Having recently read here lots of posts mentioning, in various forms, degrees of exercise intolerance, I happened upon this paper. Quite astonishingly it uses terms like "quality of life" and "forgotten area", and it absolutely recognises different systems working in concert to produce the effects suffered by so many.
(All too often everything to do with sports and medicine seems to concentrate on elite athletes. Really good to see something for the rest of us.)
Res Q Exerc Sport. 2014 Sep;85(3):365-89. doi: 10.1080/02701367.2014.930405.
Impact of overt and subclinical hypothyroidism on exercise tolerance: a systematic review.
Lankhaar JA1, de Vries WR, Jansen JA, Zelissen PM, Backx FJ.
1a University Medical Center Utrecht .
This systematic review describes the state of the art of the impact of hypothyroidism on exercise tolerance and physical performance capacity in untreated and treated patients with hypothyroidism.
A systematic computer-aided search was conducted using biomedical databases. Relevant studies in English, German, and Dutch, published from the earliest date of each database up to December 2012,
Out of 116 studies, a total of 38 studies with 1,379 patients fulfilled the inclusion criteria. These studies emphasize the multifactorial causes of exercise intolerance in untreated patients by the impact of limitations in different functional systems, with cardiovascular, cardiopulmonary, musculoskeletal, neuromuscular, and cellular metabolic systems acting in concert. Moreover, the studies affirm that exercise intolerance in patients is not always reversible during adequate hormone replacement therapy. As a consequence, despite a defined euthyroid status, there remains a significant group of treated patients with persistent complaints related to exercise intolerance who are suffering from limitations in daily and sport activities, as well as an impaired quality of life. An explanation for this phenomenon is lacking. Only 2 studies investigated the effects of a physical training program, and they showed inconsistent effects on the performance capacity in untreated patients with subclinical hypothyroidism.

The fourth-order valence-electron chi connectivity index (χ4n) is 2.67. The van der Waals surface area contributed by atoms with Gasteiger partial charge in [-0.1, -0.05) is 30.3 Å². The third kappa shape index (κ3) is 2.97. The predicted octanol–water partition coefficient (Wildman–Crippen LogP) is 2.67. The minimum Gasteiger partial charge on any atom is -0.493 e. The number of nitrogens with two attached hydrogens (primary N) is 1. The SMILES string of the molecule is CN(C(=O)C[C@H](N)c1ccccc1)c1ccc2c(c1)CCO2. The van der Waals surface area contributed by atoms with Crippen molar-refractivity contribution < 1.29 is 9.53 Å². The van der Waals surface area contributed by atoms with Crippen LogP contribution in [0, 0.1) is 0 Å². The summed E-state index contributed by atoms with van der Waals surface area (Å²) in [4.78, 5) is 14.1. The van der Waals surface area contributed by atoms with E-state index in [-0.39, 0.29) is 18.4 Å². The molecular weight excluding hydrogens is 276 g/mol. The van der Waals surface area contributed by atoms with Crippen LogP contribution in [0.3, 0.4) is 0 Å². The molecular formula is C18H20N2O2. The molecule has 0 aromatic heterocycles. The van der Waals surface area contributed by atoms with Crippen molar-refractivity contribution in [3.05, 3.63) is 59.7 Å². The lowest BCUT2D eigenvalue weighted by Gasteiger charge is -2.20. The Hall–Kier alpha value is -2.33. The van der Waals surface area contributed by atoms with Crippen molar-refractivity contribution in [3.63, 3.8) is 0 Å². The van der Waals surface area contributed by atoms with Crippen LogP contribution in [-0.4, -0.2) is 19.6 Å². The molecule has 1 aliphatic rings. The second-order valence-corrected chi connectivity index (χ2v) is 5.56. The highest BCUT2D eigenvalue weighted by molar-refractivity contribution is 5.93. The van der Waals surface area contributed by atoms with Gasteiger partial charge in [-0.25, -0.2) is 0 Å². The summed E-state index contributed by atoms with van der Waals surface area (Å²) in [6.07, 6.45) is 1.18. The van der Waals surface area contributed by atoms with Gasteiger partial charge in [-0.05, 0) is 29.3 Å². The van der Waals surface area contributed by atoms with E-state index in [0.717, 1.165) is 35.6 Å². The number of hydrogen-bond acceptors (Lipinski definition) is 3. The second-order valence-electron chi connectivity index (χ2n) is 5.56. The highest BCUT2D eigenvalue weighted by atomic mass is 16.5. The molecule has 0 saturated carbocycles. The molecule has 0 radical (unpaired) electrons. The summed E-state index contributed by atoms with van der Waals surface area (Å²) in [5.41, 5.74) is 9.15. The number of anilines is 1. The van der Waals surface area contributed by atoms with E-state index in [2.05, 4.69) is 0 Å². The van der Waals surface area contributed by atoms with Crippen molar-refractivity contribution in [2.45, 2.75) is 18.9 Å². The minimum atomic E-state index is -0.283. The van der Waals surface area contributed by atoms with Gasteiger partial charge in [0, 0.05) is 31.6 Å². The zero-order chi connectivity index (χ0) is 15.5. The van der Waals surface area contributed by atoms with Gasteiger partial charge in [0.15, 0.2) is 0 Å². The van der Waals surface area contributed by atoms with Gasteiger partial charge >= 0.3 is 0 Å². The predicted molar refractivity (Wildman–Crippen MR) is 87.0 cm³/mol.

A limited body of knowledge exists concerning exercise tolerance in treated patients with hypothyroidism, and there is an insufficient amount of quantitative studies on the effects of a physical training program. To enhance exercise and sports participation for this specific group, more research in this forgotten area is warranted.
physical activity; physical performance capacity; quality of life; thyroid dysfunction
PMID: 25141089 [PubMed - indexed for MEDLINE]
Full paper, as so often, behind a very high paywall.